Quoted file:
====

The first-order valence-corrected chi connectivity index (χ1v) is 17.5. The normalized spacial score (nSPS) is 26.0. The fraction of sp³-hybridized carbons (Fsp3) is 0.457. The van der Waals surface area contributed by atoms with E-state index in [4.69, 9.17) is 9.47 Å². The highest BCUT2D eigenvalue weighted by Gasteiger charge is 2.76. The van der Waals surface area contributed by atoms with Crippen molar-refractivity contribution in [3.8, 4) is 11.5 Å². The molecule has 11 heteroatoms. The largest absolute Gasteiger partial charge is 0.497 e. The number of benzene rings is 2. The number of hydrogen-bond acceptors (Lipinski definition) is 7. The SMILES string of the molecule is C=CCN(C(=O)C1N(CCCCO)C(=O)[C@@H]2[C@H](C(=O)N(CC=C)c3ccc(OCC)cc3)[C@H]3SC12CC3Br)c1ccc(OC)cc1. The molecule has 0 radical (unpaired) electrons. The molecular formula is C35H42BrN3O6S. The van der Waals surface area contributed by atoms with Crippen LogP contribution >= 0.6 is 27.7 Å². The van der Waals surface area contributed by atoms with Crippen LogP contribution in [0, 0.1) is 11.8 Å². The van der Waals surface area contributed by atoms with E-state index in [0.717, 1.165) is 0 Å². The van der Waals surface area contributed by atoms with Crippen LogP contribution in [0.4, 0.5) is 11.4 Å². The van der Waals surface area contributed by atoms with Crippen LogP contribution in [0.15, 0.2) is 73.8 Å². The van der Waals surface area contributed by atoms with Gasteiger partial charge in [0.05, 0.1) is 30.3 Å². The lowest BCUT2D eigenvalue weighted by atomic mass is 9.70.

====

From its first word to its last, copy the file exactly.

The first-order valence-corrected chi connectivity index (χ1v) is 17.5. The normalized spacial score (nSPS) is 26.0. The fraction of sp³-hybridized carbons (Fsp3) is 0.457. The van der Waals surface area contributed by atoms with E-state index in [4.69, 9.17) is 9.47 Å². The highest BCUT2D eigenvalue weighted by Gasteiger charge is 2.76. The van der Waals surface area contributed by atoms with Crippen molar-refractivity contribution in [3.8, 4) is 11.5 Å². The molecule has 11 heteroatoms. The largest absolute Gasteiger partial charge is 0.497 e. The number of benzene rings is 2. The number of hydrogen-bond acceptors (Lipinski definition) is 7. The SMILES string of the molecule is C=CCN(C(=O)C1N(CCCCO)C(=O)[C@@H]2[C@H](C(=O)N(CC=C)c3ccc(OCC)cc3)[C@H]3SC12CC3Br)c1ccc(OC)cc1. The molecule has 0 radical (unpaired) electrons. The molecular formula is C35H42BrN3O6S. The van der Waals surface area contributed by atoms with Crippen LogP contribution >= 0.6 is 27.7 Å². The van der Waals surface area contributed by atoms with Crippen LogP contribution in [0, 0.1) is 11.8 Å². The van der Waals surface area contributed by atoms with E-state index in [0.717, 1.165) is 0 Å². The van der Waals surface area contributed by atoms with Crippen LogP contribution in [0.4, 0.5) is 11.4 Å². The van der Waals surface area contributed by atoms with Crippen LogP contribution in [0.15, 0.2) is 73.8 Å². The van der Waals surface area contributed by atoms with Gasteiger partial charge in [0.05, 0.1) is 30.3 Å². The lowest BCUT2D eigenvalue weighted by atomic mass is 9.70.